Canadians are getting ripped off with their cell phone plans. Canada has some of the highest cell phone rates and lowest overall usage in the world. Consumers are feeling the pinch. As much as the issue of telecom regulation is about consumer protection it is really a question of whether Canada is ready to become a global leader in the 21st century.
The realities of low technology prices and globalization are here to stay; however, Canada’s regulatory agencies have yet to catch up. The Gatineau-based Canadian Radio-television and Telecommunications Commission (CRTC) was created by the federal government before cell phones and the internet existed beyond research labs and monopolies dominated the Canadian economy.
The Cell Phone Plan Gouge
In 2008 Canada ranked 20th most expensive out of 30 countries for “low use” basket cell phone plan rates (360 minutes of voice calls, 396 text messages and eight video messages per year). As well, for “medium-use” Canada ranked 28th out of 30, and for “high-use” Canada ranked 19th in a study conducted by the Organization for Economic Co-operation and Development (OECD).
Among 11 studied developed countries Canada had, by far, the highest total cell phone plan rates in 2010. Average Canadian cell phone plan rates for talk, text and data were $67.50– $24.00 of which was made up of data alone. Many can attest to spending much more monthly for more data or a few more services like “Value Packs.” Unlimited data (if it even exists for consumers) came in at a whopping $72.00. The United States average for unlimited data was $29.00.
As well, in 2007 Canada was last among the OECD member in terms of wireless penetration—defined as the number of devices per 100 persons. There were only 62 wireless subscribers per 100 people in Canada, far below the OECD Average of almost 100 per 100 persons.
The “Big Three” telecom companies: BCE Inc’s Bell Canada, Rogers Communications and Telus Corporation control 95% of the cell phone market and are raking in huge profits in a $40bn industry. These Canadian telecom companies have among the highest profit margins in the world and extract the most out of any customers in the developed world.
Canada had a slight improvement in the 2011 Telecommunications Outlook published by the OECD and remains very competitive in voice-only rates. However, in an age of smartphones having data prices that uncompetitive is a blotch on Canada’s globalist credibility.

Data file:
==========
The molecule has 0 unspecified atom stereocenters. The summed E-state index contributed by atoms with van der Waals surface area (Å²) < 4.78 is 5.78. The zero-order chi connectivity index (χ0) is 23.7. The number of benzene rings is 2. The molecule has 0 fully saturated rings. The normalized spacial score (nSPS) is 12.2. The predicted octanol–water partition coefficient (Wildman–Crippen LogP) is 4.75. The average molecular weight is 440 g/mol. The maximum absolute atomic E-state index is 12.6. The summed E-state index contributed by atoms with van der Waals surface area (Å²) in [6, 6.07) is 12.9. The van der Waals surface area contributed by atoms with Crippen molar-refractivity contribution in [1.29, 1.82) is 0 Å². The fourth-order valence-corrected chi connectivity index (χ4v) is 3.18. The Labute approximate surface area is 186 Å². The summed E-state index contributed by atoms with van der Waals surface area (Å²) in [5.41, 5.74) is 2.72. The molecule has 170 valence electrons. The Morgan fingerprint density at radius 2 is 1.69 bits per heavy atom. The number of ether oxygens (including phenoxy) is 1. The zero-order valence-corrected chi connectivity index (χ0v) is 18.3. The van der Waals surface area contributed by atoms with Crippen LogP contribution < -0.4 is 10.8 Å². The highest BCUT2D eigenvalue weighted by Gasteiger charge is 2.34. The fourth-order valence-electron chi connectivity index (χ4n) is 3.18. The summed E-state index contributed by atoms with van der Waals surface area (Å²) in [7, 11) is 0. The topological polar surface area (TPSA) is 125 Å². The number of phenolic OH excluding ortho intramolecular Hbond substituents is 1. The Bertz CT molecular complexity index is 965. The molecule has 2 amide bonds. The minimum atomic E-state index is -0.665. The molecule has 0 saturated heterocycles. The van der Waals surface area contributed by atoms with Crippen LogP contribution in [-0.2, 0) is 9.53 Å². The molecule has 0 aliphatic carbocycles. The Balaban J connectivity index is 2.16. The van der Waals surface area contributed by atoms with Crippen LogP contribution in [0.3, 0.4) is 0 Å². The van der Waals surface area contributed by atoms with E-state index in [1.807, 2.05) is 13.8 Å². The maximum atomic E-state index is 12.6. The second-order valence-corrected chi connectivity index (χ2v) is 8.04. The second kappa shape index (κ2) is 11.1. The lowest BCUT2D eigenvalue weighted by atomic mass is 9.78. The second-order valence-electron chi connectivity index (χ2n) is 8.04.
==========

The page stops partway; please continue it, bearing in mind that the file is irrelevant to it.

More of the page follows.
The OECD singled out Canada as having the “most severe” telecom restrictions in the developed world—the Canadian market remains closed to foreign competition and new ideas. Canadian legislation dates back nearly 20 years and purports to regulate an industry that is innovating daily. The Telecommunications Act prohibits foreign ownership of more than 20% of a telecom provider’s voting shares while the Telecommunication Common Carrier Ownership and Control Regulations prevent foreign control of more than a 1/3 share of a company which owns a state in a telecom provider.
Canada currently remains one of two countries to apply foreign investment restrictions on all telecom providers, Korea is the other. Even Mexico allows 49% foreign ownership of some telecom companies.
The Future of Our Cell Phone Plans
Loosening the Telecommunications Industry was recommended by government panels during previous Liberal and Conservative governments. The Throne Speech of 2010 promised more liberalization of foreign investment law in Canada; however, little more than a public consultation has been completed.
The government has also engaged in a pitched battle with the CRTC and the Federal Court in attempting to allow more competition in the industry. In 2009 the Federal Court objected to the use of executive authority in allowing Wind Mobile to operate in Canada—they held that a change to investment law would best be enacted by Parliament and not by the use of executive discretion. However, in June 2011 the Federal Court of Appeal overturned the judge’s decision saying that the Harper Government was justified in overturning the CRTC’s decision against Wind Mobile’s parent company (funded by Egypt’s Orascom Telecom).
With the departure of CRTC Chairman Konrad von Finckenstein in January 2012 Canadian consumers should hopefully get a break. Von Finckenstein was very resistant to relaxing foreign ownership rules and also engaged in a public spat with Industry Minister Tony Clement over usage-based internet billing. The government came down on the side of consumers and Minister Clement even expressed his desire for a review of the CTRC’s decision on Twitter!
Competition should increase now that Canada has a stable government in place. Cheaper cell phone plans are a popular issue and are a good political motivator. Most telecom companies are on side as well. Options for the government include removing foreign investment restrictions in telecom all together, limiting restrictions to companies with 10% of market share and over or increasing the upper limit of foreign ownership in all companies.
Canada’s Chance for Better Cell Phone Plans
It appears the moment has arrived for Canada to truly embrace the new connected, globalized world of the 21st century. Unfortunately, efforts for change so far have been stonewalled by political realities and 1970s institutions formulated in the world of national policies and hostility to outsiders. The stars are finally aligning for more competition in the telecom sector and this can only be good news for consumers. Businesses too will be helped by cost savings. Better infrastructure and cell phone plans will allow tech entrepreneurs to flourish as well. Canada is on the verge of a surge in liquidity, competition and consumer choice in the telecom industry and not a moment too soon.